Written By: Clare Kelly
On Oct. 25, headlines rained in with Pope Francis’ approval of same-sex unions as every news agency reported the lines within the documentary, entitled “Francesco,” in which Pope Francis allegedly agreed with this controversial Catholic teaching. The documentary premiered on Wednesday, Oct. 21 during the Rome Film Festival reported Paul Elie for the New Yorker. The film and the comments appeared with the approval of the Vatican. In a news briefing, the Vatican released that the film, directed by Evgeny Afineevsky, combines “voices and stories from the past and present” of people affected by the Pope. On Oct. 22, the film received the 18th Kinéo Prize. The Vatican News reported that the “‘Kinéo Movie for Humanity Award’ is awarded to those who promote social and humanitarian themes”; this year, Rosetta Sannelli, the establisher of the award, presented the award herself.
As reported by Vatican News, Rosetta Sannelli said, “Every one of Pope Francis’ journeys to various parts of the world…is documented in Afineevsky’s work through images and news footage, and reveals an authentic glimpse into events of our time.”
As reported by the New Yorker, Pope Francis said this controversial comment: “Homosexual people have a right to be in the family. They are children of God. They have a right to a family. Nobody should be thrown out of the family or made miserable over this. What we have to make is a law of civil coexistence, for they have the right to be legally covered. I stood up for that.” While the comments gained Papal support from LGBTQ people and organizations, religious organizations are trying to justify the Pope’s comments.
After controversy surfaced, the details of the 2019 interview showed that according to America the Jesuit Review, the Mexican network, Televisa, never shared the interview until now. The New Yorker reports the comments of James Martin, a Jesuit Priest, who wrote about the reasoning Pope Francis’ comments are significant,commented on Twitter, with “he is saying them as Pope, not Archbishop of Buenos Aires. Second, he is clearly supporting, not simply tolerating, civil unions. Third, he is saying it on camera, not privately.”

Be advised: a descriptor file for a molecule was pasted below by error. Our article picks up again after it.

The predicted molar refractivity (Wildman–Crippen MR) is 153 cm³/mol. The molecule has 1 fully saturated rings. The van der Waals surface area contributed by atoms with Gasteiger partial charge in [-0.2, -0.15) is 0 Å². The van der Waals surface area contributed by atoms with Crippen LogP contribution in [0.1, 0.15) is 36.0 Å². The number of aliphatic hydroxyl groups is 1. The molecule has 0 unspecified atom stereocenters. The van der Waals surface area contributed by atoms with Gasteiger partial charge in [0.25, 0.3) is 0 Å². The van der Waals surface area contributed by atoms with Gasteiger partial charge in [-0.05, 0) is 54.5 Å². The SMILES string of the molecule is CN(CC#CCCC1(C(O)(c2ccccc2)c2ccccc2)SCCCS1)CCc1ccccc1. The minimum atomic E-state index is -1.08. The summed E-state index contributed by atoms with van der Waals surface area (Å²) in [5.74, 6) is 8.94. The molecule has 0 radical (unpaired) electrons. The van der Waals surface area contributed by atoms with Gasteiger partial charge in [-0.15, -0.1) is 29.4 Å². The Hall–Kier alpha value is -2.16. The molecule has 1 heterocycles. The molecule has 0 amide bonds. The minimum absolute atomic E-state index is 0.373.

On the contrary, the U.S. Catholic organization sought to clarify the remarks of the Pope. As Jacob KohlHaas wrote “official Catholic teaching has not changed” for the teaching to be official, Pope Francis would have to make the statement officially as the Pope. KohlHaas argues, to the contrary of James Martin’s comments, that the Pope’s comments within a documentary do not establish this principle.
CBS News reported the split this created. While these comments excited liberal Catholics and LGBTQ activists to see the Pope accepting these people, Catholic conservatives actively spoke out against the comments. The Pope has a history with this issue, as he communicated support for same-sex unions as an option contrary to gay marriage while he served as the Archbishop of Buenos Aires.
Despite the controversy surrounding the Pope’s comments, the Catholic teaching on same-sex unions has not been changed. However, this still does not solve the questions regarding Pope Francis’ comments. As reported by CBS News, the transcript from the Vatican indicated that the comments said by the Pope were not said consecutively; instead, the documentary presented all of his comments as one. While Pope Francis referred to the “right of gay people to be accepted into their own families,” the documentary produced all of the comments together as if they were said together. CBS News mentioned their request for more information regarding the ambiguity behind these comments but received no clarification from the Vatican press office.